If your child has suffered a dog bite, get them to the hospital immediately. It doesn’t matter if it was your dog or someone else’s. You need to get the child treated for the attack, no matter how minor the injury may seem.

Even though some dog bites are mild at the time of the incident, the injury can easily degenerate into a more severe health problem if left untreated. Better to have the doctor tell you that it’s a minor injury instead of wrongly assuming that it is not a big deal and the child ends up suffering serious health problems in the future.

So, do not take any chances. Get your child the medical help they need promptly. Then, you may file an injury claim against the dog owner and/or other liable parties if the dog is not yours.

Is the Owner Liable If a Dog Bites?

Nebraska is a strict liability state. Per Nebraska Revised Statutes § 54-601, a dog owner is liable for the damages and injuries caused by their dog’s attack. However, there are two exceptions to this rule:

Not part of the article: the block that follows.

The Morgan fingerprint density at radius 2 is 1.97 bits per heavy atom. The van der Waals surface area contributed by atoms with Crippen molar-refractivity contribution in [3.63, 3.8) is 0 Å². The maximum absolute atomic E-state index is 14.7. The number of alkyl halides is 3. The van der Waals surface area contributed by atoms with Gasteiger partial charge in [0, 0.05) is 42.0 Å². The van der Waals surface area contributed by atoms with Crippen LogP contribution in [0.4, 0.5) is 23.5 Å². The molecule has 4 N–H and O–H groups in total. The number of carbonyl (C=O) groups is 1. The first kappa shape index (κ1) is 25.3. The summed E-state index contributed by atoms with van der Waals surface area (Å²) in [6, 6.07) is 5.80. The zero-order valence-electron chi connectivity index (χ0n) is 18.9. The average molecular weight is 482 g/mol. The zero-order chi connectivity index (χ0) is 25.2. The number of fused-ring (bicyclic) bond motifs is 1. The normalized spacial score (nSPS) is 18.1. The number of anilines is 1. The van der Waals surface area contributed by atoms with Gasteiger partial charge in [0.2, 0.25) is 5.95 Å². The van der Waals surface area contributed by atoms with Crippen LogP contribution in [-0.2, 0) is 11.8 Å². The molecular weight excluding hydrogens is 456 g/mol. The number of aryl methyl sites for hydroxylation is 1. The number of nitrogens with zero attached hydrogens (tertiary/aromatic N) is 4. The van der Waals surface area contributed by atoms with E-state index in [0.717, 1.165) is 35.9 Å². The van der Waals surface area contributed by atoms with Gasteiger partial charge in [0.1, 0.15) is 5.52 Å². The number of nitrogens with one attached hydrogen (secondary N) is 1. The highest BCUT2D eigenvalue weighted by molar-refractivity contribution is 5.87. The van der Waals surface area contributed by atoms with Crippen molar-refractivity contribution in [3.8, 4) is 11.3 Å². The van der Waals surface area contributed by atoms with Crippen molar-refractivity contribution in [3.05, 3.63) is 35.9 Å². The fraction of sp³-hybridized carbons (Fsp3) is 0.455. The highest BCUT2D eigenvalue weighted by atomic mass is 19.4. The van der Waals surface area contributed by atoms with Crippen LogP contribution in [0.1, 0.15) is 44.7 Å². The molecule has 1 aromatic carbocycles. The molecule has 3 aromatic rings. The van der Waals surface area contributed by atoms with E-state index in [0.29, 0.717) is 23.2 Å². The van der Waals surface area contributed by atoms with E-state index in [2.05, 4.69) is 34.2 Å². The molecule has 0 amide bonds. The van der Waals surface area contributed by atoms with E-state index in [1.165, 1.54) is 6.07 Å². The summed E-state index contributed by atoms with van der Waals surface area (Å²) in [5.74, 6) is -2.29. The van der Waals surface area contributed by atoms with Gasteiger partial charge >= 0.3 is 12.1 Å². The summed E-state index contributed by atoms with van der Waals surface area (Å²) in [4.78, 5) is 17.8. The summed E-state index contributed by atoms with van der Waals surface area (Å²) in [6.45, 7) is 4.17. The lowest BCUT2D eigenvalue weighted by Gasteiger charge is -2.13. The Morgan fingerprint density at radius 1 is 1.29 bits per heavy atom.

• The injured victim trespassed or was unlawfully present on the dog owner’s property.
  • The victim was injured by a law enforcement dog while carrying out official duty.

As long as the injured victim was not trespassing when the dog attacked them, all they have to do to establish liability is show that they weren’t in the wrong when the defendant’s dog attacked them.

You may require the services of an experienced dog bite lawyer when you want to file your claim.

Read More: What Are Your Rights After a Dog Bite Injury?

by Hauptman, O’Brien, Wolf & Lathrop
Last updated on - Originally published on

Posted in: Animal Bites